I want to say upfront that I have always had somewhat of a negative reaction to the notion that I should systemize this part of my game, so I have not been so dogmatic in my approach to the point where I have worked out steps and the timing. But the more time I spent these past years working to eliminate the causes of bad shots, the more I swung to the other side of this discussion (e.g., to a more systematic approach). Noted golf sports psychologist Bob Rotella and a number of others have advocated triggers or keys or focus elements for years. The way this trigger or key or cue works is to develop an action or step that kicks in the process, the invoking of which is the start for your pre-shot routine. An example would be touching the club or tugging your shirt or adjusting your pants. One pro keyed off pulling the club out of the bag and if there was a disruption while over the ball, he would put the club back in the bag! That’s not for me.
Elements of Pre-Shot Routines And Some Name Dropping In Support Of The Concept!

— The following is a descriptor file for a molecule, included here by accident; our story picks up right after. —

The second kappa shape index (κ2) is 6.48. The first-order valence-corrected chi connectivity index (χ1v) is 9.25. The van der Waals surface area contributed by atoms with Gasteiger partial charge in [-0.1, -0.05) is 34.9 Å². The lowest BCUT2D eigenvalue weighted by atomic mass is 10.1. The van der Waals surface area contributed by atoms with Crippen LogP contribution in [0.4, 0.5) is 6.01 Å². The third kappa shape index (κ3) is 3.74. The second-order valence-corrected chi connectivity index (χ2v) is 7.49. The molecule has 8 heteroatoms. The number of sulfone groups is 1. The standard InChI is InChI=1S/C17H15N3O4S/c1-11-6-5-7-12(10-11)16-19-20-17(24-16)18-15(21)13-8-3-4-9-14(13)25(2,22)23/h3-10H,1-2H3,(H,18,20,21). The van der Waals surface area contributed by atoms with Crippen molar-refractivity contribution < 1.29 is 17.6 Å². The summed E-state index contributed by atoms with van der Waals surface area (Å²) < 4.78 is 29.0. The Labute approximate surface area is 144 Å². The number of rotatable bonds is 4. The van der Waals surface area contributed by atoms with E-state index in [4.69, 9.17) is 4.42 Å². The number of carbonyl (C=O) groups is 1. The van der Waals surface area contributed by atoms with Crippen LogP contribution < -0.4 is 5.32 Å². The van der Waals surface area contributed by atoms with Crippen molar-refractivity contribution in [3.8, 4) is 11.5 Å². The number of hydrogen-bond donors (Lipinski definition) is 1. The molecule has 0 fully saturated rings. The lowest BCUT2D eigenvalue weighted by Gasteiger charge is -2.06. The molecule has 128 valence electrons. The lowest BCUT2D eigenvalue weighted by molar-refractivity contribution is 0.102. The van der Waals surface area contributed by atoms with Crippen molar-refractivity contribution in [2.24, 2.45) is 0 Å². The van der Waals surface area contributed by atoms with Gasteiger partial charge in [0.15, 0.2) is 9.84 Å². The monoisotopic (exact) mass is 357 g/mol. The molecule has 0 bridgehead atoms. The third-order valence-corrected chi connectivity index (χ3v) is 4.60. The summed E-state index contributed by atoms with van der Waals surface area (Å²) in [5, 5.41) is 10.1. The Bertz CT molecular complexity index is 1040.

One of the more famous advocates of a consistent, repeating routine was Ben Hogan. That should be no surprise to anyone, but long before Hogan became a household name and his secret became famous, he improved the results he achieved with his self described lousy swing through a deliberate pre-shot routine and a disciplined golf course management approach. The way he did it was by deliberately going about the way he took his stance and set the club behind the ball, while tuning his waggle to the shot at hand and pre-staging or rehearsing his release prior to the swing. The elements he incorporated are instructive to dissect; however, he likely started his routine the night before when he plotted his strategy for the course. Such a comprehensive approach is not for everyone, but he was a feel player who did not simply get a yardage and pull a club. Much of his routine consisted of a lot of time behind the ball visualizing a shot, including flight, trajectory and all the other elements that can be controlled to some degree. In the 1948 Reading Open, there was one hole with a blind approach over a hill to the green. Hogan irritated officials and his fellow players by walking to the top of the hill to see where the pin was, every day. In the final round he hit the ball in the cup for an eagle on this hole, shot 64, and won the tournament. He likely had difficulty getting through his routine without being able to visualize the pin location.